007FLW032Taliesen-West.jpg
008FLW657Taliensen-West,-Phoenix,-AZDSC01353.jpg
009FLW658Taliensen-West,-Phoenix,-AZDSC01354.jpg
012FLW661Taliensen-West,-Phoenix,-AZDSC01356.jpg

The next time I’m in Phoenix I would love to visit the David and Gladys Wright House. This house is a 2,500-square-foot concrete house designed and built for the architect's son in 1952. This Wright house was boarded up back in 2014. These days it has been restored and accessible for viewing. My sprained ankle is the culprit for not enjoying this architecture.


I will be in Salt Lake City for the next couple of weeks. If you would like to introduce me to your studio, just let me know by emailing me at louiselevergneux@gmail.com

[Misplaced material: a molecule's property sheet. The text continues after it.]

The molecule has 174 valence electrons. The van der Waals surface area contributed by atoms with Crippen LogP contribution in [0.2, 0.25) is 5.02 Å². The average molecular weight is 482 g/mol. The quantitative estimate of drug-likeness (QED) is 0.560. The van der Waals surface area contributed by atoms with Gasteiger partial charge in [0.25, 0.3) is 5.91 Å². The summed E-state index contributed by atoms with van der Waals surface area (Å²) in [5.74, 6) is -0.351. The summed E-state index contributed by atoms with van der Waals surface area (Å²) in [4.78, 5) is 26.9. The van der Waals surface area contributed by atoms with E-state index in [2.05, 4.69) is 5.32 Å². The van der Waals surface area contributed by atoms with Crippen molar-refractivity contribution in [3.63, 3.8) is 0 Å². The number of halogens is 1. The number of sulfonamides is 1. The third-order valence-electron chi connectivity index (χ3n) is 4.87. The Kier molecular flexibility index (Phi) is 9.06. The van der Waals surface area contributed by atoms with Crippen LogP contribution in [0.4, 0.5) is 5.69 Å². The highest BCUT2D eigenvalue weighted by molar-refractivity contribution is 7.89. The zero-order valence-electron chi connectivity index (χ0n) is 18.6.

Little Things with Great Love

During my stay in Desert Hot Springs, California, I met Cathy Greenblat, Writer, Sociologist, and Photographer, through my husband’s work and game-based learning.

Since 2001, Cathy has been working to change the imagery of aging, illness and dying by combining her background as a Professor of Sociology with her photography.

Cathy’s body of work began at a municipal old age home in Mexico after she left her tenured full professorship to focus on work combining photographs and text. 

 © 2004 Cathy Greenblat,  Mrs Morimoto Singing ,   Japan

© 2004 Cathy Greenblat, Mrs Morimoto Singing, Japan

I believe this to be the most effective vehicle to open people’s eyes, literally and figuratively, providing a better way to help them “face” issues that are generally avoided. Since then I have directed my energies to the creation of photographic projects that challenge stereotypical conceptions of the aged, the infirm, and those in the terminal stages of life.
 © 2008 Cathy Greenblat,  Benedicte Snoezelen , USA